Held: It is much too late in the day to deny the force and applicability of the 1973 Constitution. In the dispositive portion of Javellana v. The Executive Secretary, dismissing petitions for prohibition and mandamus to declare invalid its ratification, this Court stated that it did so by a vote of six to four. It then concluded: "This being the vote of the majority, there is no further judicial obstacle to the new Constitution being considered in force and effect." Such a statement served a useful purpose. It could even be said that there was a need for it. It served to clear the atmosphere. It made manifest that as of 17 January 1973, the present Constitution came into force and effect. With such a pronouncement by the Supreme Court and with the recognition of the cardinal postulate that what the Supreme Court says is not only entitled to respect but must also be obeyed, a factor for instability was removed. Thereafter, as a matter of law, all doubts were resolved. The 1973 Constitution is the fundamental law. It is as simple as that. What cannot be too strongly stressed is that the function of judicial review has both a positive and a negative aspect. As was so convincingly demonstrated by Professors Black and Murphy, the Supreme Court can check as well as legitimate. In declaring what the law is, it may not only nullify the acts of coordinate branches but may also sustain their validity. In the latter case, there is an affirmation that what was done cannot be stigmatized as constitutionally deficient. The mere dismissal of a suit of this character suffices. That is the meaning of the concluding statement in Javellana. Since then, this Court has invariably applied the present Constitution. The latest case in point is People v. Sola, promulgated barely two weeks ago. During the first year alone of the effectivity of the present Constitution, at least ten cases may be cited.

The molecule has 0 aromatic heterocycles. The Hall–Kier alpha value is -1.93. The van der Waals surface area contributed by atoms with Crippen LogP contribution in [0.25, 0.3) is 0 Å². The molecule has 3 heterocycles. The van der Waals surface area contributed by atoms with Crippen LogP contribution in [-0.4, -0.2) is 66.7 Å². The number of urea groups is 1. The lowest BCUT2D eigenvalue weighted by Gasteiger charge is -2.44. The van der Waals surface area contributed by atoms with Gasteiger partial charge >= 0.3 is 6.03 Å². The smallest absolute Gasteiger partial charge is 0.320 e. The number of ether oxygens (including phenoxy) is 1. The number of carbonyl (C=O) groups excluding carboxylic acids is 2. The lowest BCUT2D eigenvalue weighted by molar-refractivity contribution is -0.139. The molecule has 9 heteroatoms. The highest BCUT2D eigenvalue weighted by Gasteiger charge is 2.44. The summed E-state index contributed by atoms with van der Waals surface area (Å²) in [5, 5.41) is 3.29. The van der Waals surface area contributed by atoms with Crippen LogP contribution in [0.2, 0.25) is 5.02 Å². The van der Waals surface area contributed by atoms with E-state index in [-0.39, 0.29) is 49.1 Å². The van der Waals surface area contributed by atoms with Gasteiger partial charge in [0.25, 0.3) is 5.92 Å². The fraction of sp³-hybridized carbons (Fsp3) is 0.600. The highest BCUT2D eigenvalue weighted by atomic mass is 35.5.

6.

Laban ngDemokratikong Pilipino vs COMELEC

Facts: The General Counsel of the Laban ng Demokratikong Pilipino (LDP) informed the COMELEC by way of Manifestation that only the Party Chairman, Senator Edgardo J. Angara, or his authorized representative may endorse the certificate of candidacy of the partys official candidates. The same Manifestation stated that Sen. Angara had placed the LDP Secretary General, Representative Agapito A. Aquino, on "indefinite forced leave." In the meantime, Ambassador Enrique A. Zaldivar was designated Acting Secretary General.

However, Rep. Aquino filed his comment, contending that the Party Chairman does not have the authority to impose disciplinary sanctions on the Secretary General. As the Manifestation filed by the LDP General Counsel has no basis, Rep. Aquino asked the COMELEC to disregard the same. Prior to the May 2004 elections, the Laban ngDemokratikong Pilipino (LDP) has been divided because of a struggle of authority between Party Chairman Edgardo Angara and Party Secretary General Agapito Aquino, both having endorsed two different sets of candidates under the same party, LDP. The matter was brought to the COMELEC. The Commission in its resolution has recognized the factions creating two sub-parties: LDP Angara Wing and LDP Aquino Wing.